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LIRR to Lengthen Platforms at Forest Hills, Kew Gardens Stations

Kew Gardens Station

July 27, 2018 By Tara Law

The Long Island Railroad train platforms at the Forest Hills and Kew Gardens stations will be lengthened to accommodate two additional train cars, LIRR President Philip Eng announced yesterday.

The project will lengthen the platforms by 50 percent to allow six cars to meet the platform instead of the current four. LIRR trains can be up to 12 cars long, the railroad said.

The plan is intended to address crowding and reduce delays by helping customers to board and exit trains more easily, the LIRR said.

Both the north and south platforms at each station will be lengthened with fiberglass decking supported by steel scaffolding.

The Forest Hills and Kew Gardens stations have an average weekday ridership of 1,967 and 1,778 passengers, respectively. In recent years, Forest Hills has become a more popular destination for Forest Hills Stadium event attendees.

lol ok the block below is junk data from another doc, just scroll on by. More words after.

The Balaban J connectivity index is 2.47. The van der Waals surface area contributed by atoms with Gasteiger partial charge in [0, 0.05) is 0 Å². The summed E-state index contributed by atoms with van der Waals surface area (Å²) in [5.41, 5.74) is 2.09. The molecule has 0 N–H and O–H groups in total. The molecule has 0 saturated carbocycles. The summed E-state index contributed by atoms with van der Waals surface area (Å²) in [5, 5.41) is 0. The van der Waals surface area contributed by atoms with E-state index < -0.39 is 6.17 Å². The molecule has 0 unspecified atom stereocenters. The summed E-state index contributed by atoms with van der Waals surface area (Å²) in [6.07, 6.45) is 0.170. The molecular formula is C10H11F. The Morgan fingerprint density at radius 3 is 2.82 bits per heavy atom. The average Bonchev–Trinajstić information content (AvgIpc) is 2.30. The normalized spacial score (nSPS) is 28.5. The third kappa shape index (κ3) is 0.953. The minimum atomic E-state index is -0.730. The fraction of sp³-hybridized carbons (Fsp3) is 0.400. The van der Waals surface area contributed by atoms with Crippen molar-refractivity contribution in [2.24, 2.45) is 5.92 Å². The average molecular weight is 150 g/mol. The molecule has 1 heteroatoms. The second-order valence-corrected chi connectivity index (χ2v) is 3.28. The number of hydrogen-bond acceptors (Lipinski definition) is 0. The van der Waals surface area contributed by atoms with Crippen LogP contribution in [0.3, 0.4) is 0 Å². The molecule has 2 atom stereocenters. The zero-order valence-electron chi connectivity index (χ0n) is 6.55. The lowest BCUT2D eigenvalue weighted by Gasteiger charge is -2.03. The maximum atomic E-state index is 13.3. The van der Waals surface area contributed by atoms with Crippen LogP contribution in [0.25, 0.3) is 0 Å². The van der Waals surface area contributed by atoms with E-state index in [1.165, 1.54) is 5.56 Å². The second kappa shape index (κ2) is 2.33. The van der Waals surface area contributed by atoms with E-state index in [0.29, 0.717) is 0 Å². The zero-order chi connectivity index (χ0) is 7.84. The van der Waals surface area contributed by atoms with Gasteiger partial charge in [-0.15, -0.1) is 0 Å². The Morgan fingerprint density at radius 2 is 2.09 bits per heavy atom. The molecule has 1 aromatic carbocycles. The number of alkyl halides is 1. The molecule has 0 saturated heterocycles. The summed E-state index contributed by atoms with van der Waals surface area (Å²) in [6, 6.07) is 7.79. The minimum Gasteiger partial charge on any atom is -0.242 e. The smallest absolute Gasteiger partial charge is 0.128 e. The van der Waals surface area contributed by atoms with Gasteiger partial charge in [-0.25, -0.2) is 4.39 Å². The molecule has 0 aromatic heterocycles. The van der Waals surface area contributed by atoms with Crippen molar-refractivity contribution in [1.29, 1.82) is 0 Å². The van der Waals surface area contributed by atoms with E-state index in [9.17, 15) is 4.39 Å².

“With the high ridership at these stations, we are experiencing train delays as customers must walk from car to car to be able to reach a door at a platform,” Eng said. “Because these two stations are at a busy section of the railroad, those delays can cause trains behind to be delayed as well. Longer platforms should speed up our main line service for all customers traveling between Penn Station and Jamaica.”

Several elected officials, including U.S. Representative Grace Meng, thanked the LIRR for investing in the stations.

“It is critical that we maintain and upgrade key infrastructure in our borough, and lengthening the platforms at the Forest Hills and Kew Gardens stations will go a long way towards reducing crowding and decreasing delays,” Meng said.

Preparation work for the project was scheduled to begin this week. The railroad has not yet released the projected completion date or an estimate of the project’s cost.

Any temporary construction-related changes at either station will be announced closer to the start of construction work.
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LIRR Trains, which run at ground level in Forest Hills, with no barriers for sound or safety are now speeding by faster than ever. The vibration is shaking the foundation of buildings, causing hearing problems, and inviting serious accidents as residential homes abut the ground level tracks


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